The ABC's of Liquor Privatization

Facing tight budgets, some states are seeking a hot tottie. Eighteen states still operate some form of a liquor monopoly, but a blend of fiscal woes and changed ideology have several seriously considering privatizing liquor sales for cash.

Many lawmakers don't see liquor sales as a core function of government.

Virginia Governor Robert McDonnell, a Republican, has proposed selling 332 existing state owned stores and auctioning up to 1,000 liquor licenses to retailers like Costco (NASDAQ:COST), Giant, and Total Wine, which are already licensed to sell beer and wine. The governor also plans to get rid of the state liquor warehouse.

The plan would raise up to $500 million, with the money slated to go to fund transportation projects. But Virginia takes in some $260 million each year from liquor sales and losing control would reduce that amount by some $50 million. That potential for lost revenue has both Democratic and many Republican state lawmakers skeptical of the plan.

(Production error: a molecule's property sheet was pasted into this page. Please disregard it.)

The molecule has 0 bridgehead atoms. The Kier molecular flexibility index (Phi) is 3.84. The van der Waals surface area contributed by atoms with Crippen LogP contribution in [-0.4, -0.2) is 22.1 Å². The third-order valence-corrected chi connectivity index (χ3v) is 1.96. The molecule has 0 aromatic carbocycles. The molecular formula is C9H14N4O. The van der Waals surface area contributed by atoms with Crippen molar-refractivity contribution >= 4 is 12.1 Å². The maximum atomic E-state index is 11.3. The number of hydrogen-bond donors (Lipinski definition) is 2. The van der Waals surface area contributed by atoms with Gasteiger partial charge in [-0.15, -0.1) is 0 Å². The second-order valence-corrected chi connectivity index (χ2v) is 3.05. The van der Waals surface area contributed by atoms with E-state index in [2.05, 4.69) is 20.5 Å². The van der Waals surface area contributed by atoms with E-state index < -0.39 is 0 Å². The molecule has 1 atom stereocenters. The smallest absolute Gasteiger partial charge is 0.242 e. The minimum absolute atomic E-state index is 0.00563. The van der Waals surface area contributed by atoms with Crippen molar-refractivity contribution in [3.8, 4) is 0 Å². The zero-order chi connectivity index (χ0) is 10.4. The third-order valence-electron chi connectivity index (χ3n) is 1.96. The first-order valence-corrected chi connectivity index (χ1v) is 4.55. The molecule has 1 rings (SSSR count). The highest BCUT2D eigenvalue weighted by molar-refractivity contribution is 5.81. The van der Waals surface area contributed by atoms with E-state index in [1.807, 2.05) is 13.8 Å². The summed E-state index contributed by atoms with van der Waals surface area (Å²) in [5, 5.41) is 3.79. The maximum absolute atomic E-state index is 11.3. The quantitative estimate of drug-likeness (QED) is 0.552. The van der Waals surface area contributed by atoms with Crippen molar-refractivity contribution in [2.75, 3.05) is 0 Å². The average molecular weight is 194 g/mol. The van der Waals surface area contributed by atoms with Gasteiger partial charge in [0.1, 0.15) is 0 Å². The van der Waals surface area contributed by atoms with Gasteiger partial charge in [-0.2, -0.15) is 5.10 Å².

Pennsylvania's incoming Republican governor, Tom Corbett, is a strong supporter of privatizing liquor sales in the Keystone State. A plan introduced in the state house promises to bring in almost $2 billion by selling retail store and distribution licenses to private companies.

North Carolina Governor Beverly Perdue, a Democrat, is looking into how much money the state might get for its liquor interests.

Even though voters in Washington state rejected a ballot initiative to privatize liquor sales, Democratic governor Christine Gregoire has said she is "open to ideas" on improving the current system.

States looking for big bucks may be disappointed. Privatization plans in Iowa and West Virginia weren't big money makers, and there are concerns about the impact of an increasing number of liquor outlets on public health and safety. Trading a one-shot windfall for less money each year is a hard sell, too.

Author of ”The Prohibition Hangover," Garrett Peck says, "money trumps everything, that's why these 18 states still continue to hold on to liquor control."